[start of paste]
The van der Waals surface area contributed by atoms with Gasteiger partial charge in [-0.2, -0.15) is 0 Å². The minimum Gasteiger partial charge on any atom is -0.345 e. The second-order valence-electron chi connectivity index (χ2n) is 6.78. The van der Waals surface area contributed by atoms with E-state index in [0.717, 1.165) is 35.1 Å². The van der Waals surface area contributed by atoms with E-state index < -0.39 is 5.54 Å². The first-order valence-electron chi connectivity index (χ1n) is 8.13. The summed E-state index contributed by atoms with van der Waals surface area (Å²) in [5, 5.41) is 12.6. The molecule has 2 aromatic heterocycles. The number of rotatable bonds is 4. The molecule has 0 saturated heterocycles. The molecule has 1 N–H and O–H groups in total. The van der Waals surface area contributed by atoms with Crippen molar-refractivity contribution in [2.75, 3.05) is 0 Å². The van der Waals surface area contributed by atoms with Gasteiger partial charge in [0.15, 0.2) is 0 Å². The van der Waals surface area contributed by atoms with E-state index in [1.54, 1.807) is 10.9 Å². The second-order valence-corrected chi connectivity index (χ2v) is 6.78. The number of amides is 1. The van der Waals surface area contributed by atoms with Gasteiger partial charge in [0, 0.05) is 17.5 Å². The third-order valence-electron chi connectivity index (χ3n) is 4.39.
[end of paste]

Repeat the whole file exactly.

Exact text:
The van der Waals surface area contributed by atoms with Gasteiger partial charge in [-0.2, -0.15) is 0 Å². The minimum Gasteiger partial charge on any atom is -0.345 e. The second-order valence-electron chi connectivity index (χ2n) is 6.78. The van der Waals surface area contributed by atoms with E-state index in [0.717, 1.165) is 35.1 Å². The van der Waals surface area contributed by atoms with E-state index < -0.39 is 5.54 Å². The first-order valence-electron chi connectivity index (χ1n) is 8.13. The summed E-state index contributed by atoms with van der Waals surface area (Å²) in [5, 5.41) is 12.6. The molecule has 2 aromatic heterocycles. The number of rotatable bonds is 4. The molecule has 0 saturated heterocycles. The molecule has 1 N–H and O–H groups in total. The van der Waals surface area contributed by atoms with Crippen molar-refractivity contribution in [2.75, 3.05) is 0 Å². The van der Waals surface area contributed by atoms with Gasteiger partial charge in [0.15, 0.2) is 0 Å². The van der Waals surface area contributed by atoms with E-state index in [1.54, 1.807) is 10.9 Å². The second-order valence-corrected chi connectivity index (χ2v) is 6.78. The number of amides is 1. The van der Waals surface area contributed by atoms with Gasteiger partial charge in [0, 0.05) is 17.5 Å². The third-order valence-electron chi connectivity index (χ3n) is 4.39.